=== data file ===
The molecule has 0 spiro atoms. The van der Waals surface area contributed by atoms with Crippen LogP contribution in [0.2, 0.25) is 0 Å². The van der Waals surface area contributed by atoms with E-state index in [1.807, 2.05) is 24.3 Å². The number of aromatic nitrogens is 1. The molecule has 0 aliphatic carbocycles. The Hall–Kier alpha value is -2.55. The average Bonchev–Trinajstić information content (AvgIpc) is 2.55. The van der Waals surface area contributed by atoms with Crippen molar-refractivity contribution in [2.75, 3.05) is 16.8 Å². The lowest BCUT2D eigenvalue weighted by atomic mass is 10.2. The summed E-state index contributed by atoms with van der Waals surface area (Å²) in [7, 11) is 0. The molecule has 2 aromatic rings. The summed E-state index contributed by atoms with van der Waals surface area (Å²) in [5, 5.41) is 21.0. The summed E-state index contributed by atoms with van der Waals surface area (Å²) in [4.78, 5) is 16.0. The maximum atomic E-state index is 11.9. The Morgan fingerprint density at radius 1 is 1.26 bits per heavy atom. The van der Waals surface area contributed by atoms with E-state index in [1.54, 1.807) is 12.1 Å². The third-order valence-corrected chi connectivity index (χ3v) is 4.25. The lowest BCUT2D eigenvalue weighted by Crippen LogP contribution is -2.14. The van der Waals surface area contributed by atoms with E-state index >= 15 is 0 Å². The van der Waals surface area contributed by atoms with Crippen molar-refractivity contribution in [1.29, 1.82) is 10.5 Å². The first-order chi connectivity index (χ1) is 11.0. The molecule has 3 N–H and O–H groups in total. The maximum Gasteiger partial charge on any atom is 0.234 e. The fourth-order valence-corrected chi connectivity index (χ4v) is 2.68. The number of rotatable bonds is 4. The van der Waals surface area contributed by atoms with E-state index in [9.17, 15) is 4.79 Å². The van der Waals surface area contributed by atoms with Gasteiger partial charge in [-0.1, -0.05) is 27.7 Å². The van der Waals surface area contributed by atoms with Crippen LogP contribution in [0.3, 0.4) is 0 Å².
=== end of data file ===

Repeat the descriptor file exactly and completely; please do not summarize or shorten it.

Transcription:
The molecule has 0 spiro atoms. The van der Waals surface area contributed by atoms with Crippen LogP contribution in [0.2, 0.25) is 0 Å². The van der Waals surface area contributed by atoms with E-state index in [1.807, 2.05) is 24.3 Å². The number of aromatic nitrogens is 1. The molecule has 0 aliphatic carbocycles. The Hall–Kier alpha value is -2.55. The average Bonchev–Trinajstić information content (AvgIpc) is 2.55. The van der Waals surface area contributed by atoms with Crippen molar-refractivity contribution in [2.75, 3.05) is 16.8 Å². The lowest BCUT2D eigenvalue weighted by atomic mass is 10.2. The summed E-state index contributed by atoms with van der Waals surface area (Å²) in [7, 11) is 0. The molecule has 2 aromatic rings. The summed E-state index contributed by atoms with van der Waals surface area (Å²) in [5, 5.41) is 21.0. The summed E-state index contributed by atoms with van der Waals surface area (Å²) in [4.78, 5) is 16.0. The maximum atomic E-state index is 11.9. The Morgan fingerprint density at radius 1 is 1.26 bits per heavy atom. The van der Waals surface area contributed by atoms with E-state index in [1.54, 1.807) is 12.1 Å². The third-order valence-corrected chi connectivity index (χ3v) is 4.25. The lowest BCUT2D eigenvalue weighted by Crippen LogP contribution is -2.14. The van der Waals surface area contributed by atoms with E-state index >= 15 is 0 Å². The van der Waals surface area contributed by atoms with Crippen molar-refractivity contribution in [1.29, 1.82) is 10.5 Å². The first-order chi connectivity index (χ1) is 11.0. The molecule has 3 N–H and O–H groups in total. The maximum Gasteiger partial charge on any atom is 0.234 e. The fourth-order valence-corrected chi connectivity index (χ4v) is 2.68. The number of rotatable bonds is 4. The van der Waals surface area contributed by atoms with E-state index in [9.17, 15) is 4.79 Å². The van der Waals surface area contributed by atoms with Gasteiger partial charge in [-0.1, -0.05) is 27.7 Å². The van der Waals surface area contributed by atoms with Crippen LogP contribution in [0.3, 0.4) is 0 Å².